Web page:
Her majesty makes the scene, Kodak Kodiak is den mother for the ages

JACKSON, Wyo. — It’s a spring rite of Grand Teton National Park. Every April-May when the park opens its gates to visitors, many of those first in line are toting Canons, Nikons, and Fujifilms, hoping to catch a glimpse of a living legend.

Grizzly 399 is the star of this show and has been for more than two decades. The 24-year-old sow is known for two things: longevity and fertility.

Just hours into a park opening delayed by a pandemic, wildlife photographers spotted 399 awakened from her winter slumber right where they left her last fall. That’s another reason the famed grizzly is world-renowned at this point and shows up on so many camera memory cards. She makes a habit of sticking near roads in the Pilgrim Creek area. Like clockwork.

The grizzled matron ambled into a clearing just before 2 p.m. on Monday, May 18, and, like in many springs’ past, she had plenty of company. Count ‘em—one, two, three, four. Four new cubs-of-the-year (COY) were close at momma’s side. Even for this fertile female, that’s a record.

Bears usually have a set of twins; sometimes just one cub or, rarely, triplets. But 399 is anything but ordinary. She’s made more cubs famous than Wrigley Field. The 400-pound queen has birthed some 20 cubs at this point. Her last seven litters included 1, 3, 3, 3, 1, 2, and now 4 offspring.

Wildlife biologists were dumbfounded in 2018 when the grand old dame popped out triplets at age 22. This time around, quads at the advanced age of 24; well, it’s left experts speechless.

Monday afternoon bear brigade. It’s been conjectured 399 purposely sticks near roads, developed areas and crowds. Maybe she loves the spotlight but more likely the crafty old bear has figured out the safest place in the wild is near people. That’s not usually the case for bears, but 399 has made it work. Photo: Nick Sulzer // Buckrail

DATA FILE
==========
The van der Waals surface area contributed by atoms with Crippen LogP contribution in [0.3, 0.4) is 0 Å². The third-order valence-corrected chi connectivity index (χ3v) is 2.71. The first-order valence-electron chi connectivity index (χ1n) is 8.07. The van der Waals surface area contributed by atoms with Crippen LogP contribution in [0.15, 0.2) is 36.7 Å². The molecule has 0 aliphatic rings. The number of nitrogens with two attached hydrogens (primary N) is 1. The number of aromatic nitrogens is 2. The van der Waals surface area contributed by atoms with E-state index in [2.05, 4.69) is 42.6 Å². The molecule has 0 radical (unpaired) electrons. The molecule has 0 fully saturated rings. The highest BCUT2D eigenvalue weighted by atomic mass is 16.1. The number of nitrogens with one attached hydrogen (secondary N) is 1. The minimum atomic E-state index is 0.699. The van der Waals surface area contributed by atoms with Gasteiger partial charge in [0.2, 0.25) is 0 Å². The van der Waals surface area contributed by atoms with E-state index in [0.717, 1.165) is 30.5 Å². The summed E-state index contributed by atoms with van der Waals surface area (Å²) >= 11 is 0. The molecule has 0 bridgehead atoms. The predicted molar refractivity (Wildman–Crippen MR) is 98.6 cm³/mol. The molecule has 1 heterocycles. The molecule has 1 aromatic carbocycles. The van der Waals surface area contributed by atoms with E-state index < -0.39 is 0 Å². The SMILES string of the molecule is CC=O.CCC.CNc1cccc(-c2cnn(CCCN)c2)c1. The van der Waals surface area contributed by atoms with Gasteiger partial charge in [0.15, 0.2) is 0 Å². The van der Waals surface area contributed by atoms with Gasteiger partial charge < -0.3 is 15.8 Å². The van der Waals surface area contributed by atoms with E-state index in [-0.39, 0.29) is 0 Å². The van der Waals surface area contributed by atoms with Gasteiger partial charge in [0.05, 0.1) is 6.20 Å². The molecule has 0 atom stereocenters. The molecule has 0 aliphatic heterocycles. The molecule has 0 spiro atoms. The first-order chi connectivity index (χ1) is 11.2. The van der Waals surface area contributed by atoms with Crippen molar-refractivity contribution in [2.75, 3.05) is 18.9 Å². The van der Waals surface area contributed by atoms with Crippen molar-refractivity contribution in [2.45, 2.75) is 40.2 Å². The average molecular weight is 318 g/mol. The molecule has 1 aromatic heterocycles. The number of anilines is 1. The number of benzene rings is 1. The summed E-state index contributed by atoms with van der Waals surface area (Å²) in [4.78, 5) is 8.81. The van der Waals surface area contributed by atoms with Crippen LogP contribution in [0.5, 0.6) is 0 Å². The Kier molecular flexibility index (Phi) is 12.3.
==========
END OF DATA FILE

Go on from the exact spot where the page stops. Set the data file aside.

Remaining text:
Do grizzly bears outside of captivity live to 24? Not very often. Aggressive boars, vehicle collisions, trophy hunters—you name it, a bear’s life isn’t easy, even when you are at the top of the food chain.

And what a mother 399 has been. She’s lost a few cubs but for the most part, her proclivity for sticking near the park paparazzi has served her and her offspring well.

Larger male bears that could cause 399 problems and threaten her offspring typically stay away from people and developed areas. By keeping close to the hubbub of Grand Teton tourist swarms, 399 has used her camera-toting ‘entourage’ as a protection of sorts. Let’s just say, motorists driving through the park for one, always know when she’s around.

Last year, 399 taught her two cubs all she knew and turned them loose in late summer. It’s a bittersweet moment that is sometimes hard to watch as the only mother the cubs have ever known suddenly chases them away. It is typically in this second year, after two winter hibernation with mom, that the cubs are ready to fend for themselves and mom is free to find another boytoy bear.

In 2018, Buckrail said 399’s twin-cub litter was likely her last. We were wrong. We would love to be wrong again. Love live the queen.

399 and fam head back into the timber for a little shuteye after wowing the park paparazzi for a few hours on Monday. Photo: Nick Sulzer // Buckrail

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